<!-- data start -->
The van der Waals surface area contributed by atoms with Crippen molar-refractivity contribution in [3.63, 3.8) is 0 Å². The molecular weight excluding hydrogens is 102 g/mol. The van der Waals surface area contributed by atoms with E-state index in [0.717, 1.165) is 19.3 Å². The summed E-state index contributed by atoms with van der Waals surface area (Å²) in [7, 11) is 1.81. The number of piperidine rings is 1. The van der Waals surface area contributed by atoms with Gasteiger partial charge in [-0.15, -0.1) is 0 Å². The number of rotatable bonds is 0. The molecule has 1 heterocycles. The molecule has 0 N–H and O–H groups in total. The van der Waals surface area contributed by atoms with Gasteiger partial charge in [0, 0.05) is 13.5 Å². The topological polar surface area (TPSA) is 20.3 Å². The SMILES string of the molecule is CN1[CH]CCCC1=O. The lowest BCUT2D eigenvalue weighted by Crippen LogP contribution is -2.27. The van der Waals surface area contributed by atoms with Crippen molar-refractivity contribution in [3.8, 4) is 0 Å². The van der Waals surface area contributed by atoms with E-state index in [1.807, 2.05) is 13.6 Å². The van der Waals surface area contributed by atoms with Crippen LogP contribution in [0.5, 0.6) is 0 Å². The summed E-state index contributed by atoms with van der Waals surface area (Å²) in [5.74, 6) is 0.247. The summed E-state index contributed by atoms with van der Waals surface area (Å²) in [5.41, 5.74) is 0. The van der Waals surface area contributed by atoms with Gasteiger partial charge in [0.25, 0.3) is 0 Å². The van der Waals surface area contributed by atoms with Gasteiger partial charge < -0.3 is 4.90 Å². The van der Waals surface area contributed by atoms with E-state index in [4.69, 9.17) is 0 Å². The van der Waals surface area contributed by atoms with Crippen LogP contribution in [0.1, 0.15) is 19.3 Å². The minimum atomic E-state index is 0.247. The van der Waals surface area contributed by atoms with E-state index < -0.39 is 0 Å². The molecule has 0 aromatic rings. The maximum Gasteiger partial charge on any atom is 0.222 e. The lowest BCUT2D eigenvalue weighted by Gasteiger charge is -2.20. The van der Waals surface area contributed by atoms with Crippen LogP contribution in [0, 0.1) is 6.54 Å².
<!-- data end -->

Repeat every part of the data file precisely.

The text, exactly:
The van der Waals surface area contributed by atoms with Crippen molar-refractivity contribution in [3.63, 3.8) is 0 Å². The molecular weight excluding hydrogens is 102 g/mol. The van der Waals surface area contributed by atoms with E-state index in [0.717, 1.165) is 19.3 Å². The summed E-state index contributed by atoms with van der Waals surface area (Å²) in [7, 11) is 1.81. The number of piperidine rings is 1. The van der Waals surface area contributed by atoms with Gasteiger partial charge in [-0.15, -0.1) is 0 Å². The number of rotatable bonds is 0. The molecule has 1 heterocycles. The molecule has 0 N–H and O–H groups in total. The van der Waals surface area contributed by atoms with Gasteiger partial charge in [0, 0.05) is 13.5 Å². The topological polar surface area (TPSA) is 20.3 Å². The SMILES string of the molecule is CN1[CH]CCCC1=O. The lowest BCUT2D eigenvalue weighted by Crippen LogP contribution is -2.27. The van der Waals surface area contributed by atoms with Crippen molar-refractivity contribution in [3.8, 4) is 0 Å². The van der Waals surface area contributed by atoms with E-state index in [1.807, 2.05) is 13.6 Å². The van der Waals surface area contributed by atoms with Crippen LogP contribution in [0.5, 0.6) is 0 Å². The summed E-state index contributed by atoms with van der Waals surface area (Å²) in [5.74, 6) is 0.247. The summed E-state index contributed by atoms with van der Waals surface area (Å²) in [5.41, 5.74) is 0. The van der Waals surface area contributed by atoms with Gasteiger partial charge in [0.25, 0.3) is 0 Å². The van der Waals surface area contributed by atoms with Gasteiger partial charge < -0.3 is 4.90 Å². The van der Waals surface area contributed by atoms with E-state index in [4.69, 9.17) is 0 Å². The van der Waals surface area contributed by atoms with Crippen LogP contribution in [0.1, 0.15) is 19.3 Å². The minimum atomic E-state index is 0.247. The van der Waals surface area contributed by atoms with E-state index < -0.39 is 0 Å². The molecule has 0 aromatic rings. The maximum Gasteiger partial charge on any atom is 0.222 e. The lowest BCUT2D eigenvalue weighted by Gasteiger charge is -2.20. The van der Waals surface area contributed by atoms with Crippen LogP contribution in [0, 0.1) is 6.54 Å².